Calculating cardiac calcium scores

Coronary artery disease test could benefit thousands

June 19, 2008|By Frank D. Roylance | Frank D. Roylance,Sun reporter

On the X-ray image they printed out for me, trouble is a pink triangular speck, labeled LAD.

The pink spot represents a calcium buildup - hardened plaque. And the LAD tag means the plaque lies in my "left anterior descending" coronary artery - the one cardiologists call "the widow maker."

A blockage in the LAD tends to kill you.

No one has said definitively that's what killed NBC newsman Tim Russert last week at the age of 58. But it wouldn't be a bad bet.

Russert died after a heart attack in his Washington office. Three attempts to shock his heart back to life failed.

For those of us in his age group, Russert's death came as a vivid reminder of our own mortality. Dr. Stephen Pollock is 58 and chief of cardiology at St. Joseph Medical Center in Towson.

"His death upsets me," Pollock said.

"My father died at 58 of a heart attack," he added. "I've been scared of this forever."

But more importantly, Pollock believes thousands of lives could be saved every year if everyone 40 and older would get a quick and simple test called a calcium score and, if needed, seek treatment.

American Heart Association guidelines say calcium scores aren't needed for people in low-risk categories or for those whose history and behavior indicate they're at high risk.

But "for the people who have one or two risk factors, who are asymptomatic or having chest discomfort, coronary calcium scoring can be beneficial," said Dr. Shannon J. Winakur, a cardiologist with Midatlantic Cardiovascular Associates and an AHA spokeswoman.

Risk factors include hypertension, diabetes, high cholesterol, a smoking habit, family history of heart disease and advancing age.

"Calcium scoring is helpful to see if somebody has coronary disease," she said. "It's not as helpful to determine ... where critical blockages are or which plaque is going to cause a problem. It's a good screening test. We go from there to try to reduce the risk of having a heart attack."

It would not have helped Russert, according to his doctors. He already knew he had coronary artery disease. He was taking medicine for it, exercising and watching what he ate.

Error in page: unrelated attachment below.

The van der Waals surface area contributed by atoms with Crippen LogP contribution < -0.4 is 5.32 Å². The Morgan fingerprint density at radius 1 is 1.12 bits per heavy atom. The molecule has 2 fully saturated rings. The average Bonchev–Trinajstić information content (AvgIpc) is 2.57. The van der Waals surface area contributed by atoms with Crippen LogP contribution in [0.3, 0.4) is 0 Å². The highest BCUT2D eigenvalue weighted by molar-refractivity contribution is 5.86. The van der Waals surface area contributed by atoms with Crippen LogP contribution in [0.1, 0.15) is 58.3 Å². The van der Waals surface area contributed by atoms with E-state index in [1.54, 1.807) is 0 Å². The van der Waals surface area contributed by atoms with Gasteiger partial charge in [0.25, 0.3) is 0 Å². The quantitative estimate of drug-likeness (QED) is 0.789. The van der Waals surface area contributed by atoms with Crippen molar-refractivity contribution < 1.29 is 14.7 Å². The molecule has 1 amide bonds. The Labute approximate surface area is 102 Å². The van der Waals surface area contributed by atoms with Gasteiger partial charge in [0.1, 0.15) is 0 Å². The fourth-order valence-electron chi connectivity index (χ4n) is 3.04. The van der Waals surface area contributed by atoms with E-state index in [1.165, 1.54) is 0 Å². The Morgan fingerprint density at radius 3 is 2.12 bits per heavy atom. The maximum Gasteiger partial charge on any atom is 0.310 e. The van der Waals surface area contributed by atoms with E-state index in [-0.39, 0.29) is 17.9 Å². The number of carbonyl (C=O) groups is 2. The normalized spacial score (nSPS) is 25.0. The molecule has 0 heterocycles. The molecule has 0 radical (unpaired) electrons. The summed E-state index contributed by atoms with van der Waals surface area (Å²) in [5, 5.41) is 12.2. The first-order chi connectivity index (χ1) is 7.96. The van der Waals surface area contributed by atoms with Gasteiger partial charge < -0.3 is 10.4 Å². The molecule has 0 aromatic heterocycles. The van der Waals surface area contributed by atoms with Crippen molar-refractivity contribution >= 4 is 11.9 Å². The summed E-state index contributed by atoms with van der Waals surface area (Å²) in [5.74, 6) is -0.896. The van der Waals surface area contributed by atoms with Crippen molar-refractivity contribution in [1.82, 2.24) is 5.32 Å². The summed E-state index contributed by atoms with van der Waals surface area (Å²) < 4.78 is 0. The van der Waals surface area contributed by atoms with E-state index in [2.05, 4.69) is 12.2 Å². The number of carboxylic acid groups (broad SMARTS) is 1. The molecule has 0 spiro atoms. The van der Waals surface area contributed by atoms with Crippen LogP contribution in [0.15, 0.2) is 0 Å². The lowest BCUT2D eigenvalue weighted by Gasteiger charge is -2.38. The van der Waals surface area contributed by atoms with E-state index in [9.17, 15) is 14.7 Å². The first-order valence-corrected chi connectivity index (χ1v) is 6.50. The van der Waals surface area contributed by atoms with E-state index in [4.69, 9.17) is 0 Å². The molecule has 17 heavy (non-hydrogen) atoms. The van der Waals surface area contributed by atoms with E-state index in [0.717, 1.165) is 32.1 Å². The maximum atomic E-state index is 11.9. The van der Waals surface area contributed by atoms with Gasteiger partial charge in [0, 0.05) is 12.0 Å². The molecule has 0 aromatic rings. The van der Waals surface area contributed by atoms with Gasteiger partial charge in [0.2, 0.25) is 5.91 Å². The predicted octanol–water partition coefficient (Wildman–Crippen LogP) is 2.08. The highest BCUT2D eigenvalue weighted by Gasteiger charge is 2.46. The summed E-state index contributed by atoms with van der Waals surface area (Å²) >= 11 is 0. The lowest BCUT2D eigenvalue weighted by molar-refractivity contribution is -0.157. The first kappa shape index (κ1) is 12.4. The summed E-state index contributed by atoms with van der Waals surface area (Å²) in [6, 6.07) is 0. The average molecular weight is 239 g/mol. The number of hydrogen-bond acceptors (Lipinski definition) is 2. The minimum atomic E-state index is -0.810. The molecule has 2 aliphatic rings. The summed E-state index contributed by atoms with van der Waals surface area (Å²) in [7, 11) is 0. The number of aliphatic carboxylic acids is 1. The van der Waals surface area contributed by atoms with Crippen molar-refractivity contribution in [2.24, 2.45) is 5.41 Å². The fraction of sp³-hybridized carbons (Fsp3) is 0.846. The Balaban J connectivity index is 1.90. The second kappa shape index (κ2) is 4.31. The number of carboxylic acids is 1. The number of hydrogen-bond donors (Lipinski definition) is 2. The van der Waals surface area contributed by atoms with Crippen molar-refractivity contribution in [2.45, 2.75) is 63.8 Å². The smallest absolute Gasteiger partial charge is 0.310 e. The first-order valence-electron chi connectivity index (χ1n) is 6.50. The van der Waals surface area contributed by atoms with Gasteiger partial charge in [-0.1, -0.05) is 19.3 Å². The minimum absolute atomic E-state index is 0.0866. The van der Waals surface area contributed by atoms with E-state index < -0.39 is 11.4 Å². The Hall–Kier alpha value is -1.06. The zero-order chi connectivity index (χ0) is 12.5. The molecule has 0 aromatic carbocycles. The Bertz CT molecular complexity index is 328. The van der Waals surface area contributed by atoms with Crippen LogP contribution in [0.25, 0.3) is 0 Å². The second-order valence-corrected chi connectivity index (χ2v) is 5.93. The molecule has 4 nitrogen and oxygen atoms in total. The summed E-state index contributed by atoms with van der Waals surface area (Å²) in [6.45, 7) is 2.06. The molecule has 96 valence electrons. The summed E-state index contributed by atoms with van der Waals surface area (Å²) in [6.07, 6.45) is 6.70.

But "that's not the point," Pollock said. Early diagnoses with calcium scoring could help thousands.

Pollock had the test five years ago. It changed everything for him.

With his poor family history, he was already on alert for signs of heart disease. "I took a stress test every year, and every year it was normal," he said. He reckoned he was doing fine and saw no need to push his cholesterol levels down with drugs that can have significant side effects.

But when the calcium test became available, he took it. His score was "really high," he said. A subsequent nuclear stress test revealed two blocked coronary arteries. Two stents opened those arteries, and he started taking aspirin and cholesterol-lowering drugs. "So far, so good," he said.

Russert, too, had passed a stress test not long before he died. That's not uncommon. "Normal" results don't mean you don't have coronary artery disease, Pollock said. "It just means it's not critical."

You could still have a 50 percent blockage. And if a piece of that plaque breaks off and plugs up a coronary artery, heart muscle dies.

"This happens 850 times a day in this country - cardiac death - frequently with people who had no warning. They didn't know they had coronary artery disease, which is eminently treatable if you get on cardiac drugs," Pollock said.

He finds it exasperating that more people don't get that diagnosis earlier. "Everyone in this country knows if you're over 50 you should get a colonoscopy," he said. Women know they need regular mammograms, and men routinely get PSA tests, as part of their regular checkups, to catch the early signs of prostate cancer.

"But nobody gets a test for the No.1 [killer] disease in this country," he said. Worse, insurance companies that pay for colonoscopies, mammograms and PSA tests won't cover calcium scoring.

Pollock felt so passionate about the topic that 18 months ago, he and St. Joseph established the Heart Aware program, offering calcium score tests to men ages 45 to 75 and women 55 to 75. At $90, the price of the test does not cover the hospital's cost to administer the test, said cardiology services manager Jean Seiler. Almost 1,000 people have had the test.

Heart Aware patients can calculate their own risk factors online at stjosephheartaware.com, get tested and receive counseling afterward from a nurse. Seiler said 42 percent of test-takers have scored high enough to warrant a follow-up with a physician.

Other area hospitals also offer the test at fees ranging from $75 to $250. Among them are Anne Arundel Medical Center, Greater Baltimore Medical Center, Johns Hopkins Hospital and University of Maryland Medical Center .

I have no family history of coronary artery disease, and my cholesterol numbers aren't too bad. I passed a nuclear stress test a few years back. My cardiologist told me I had the heart of a 35-year-old. At least that's how I remember it.

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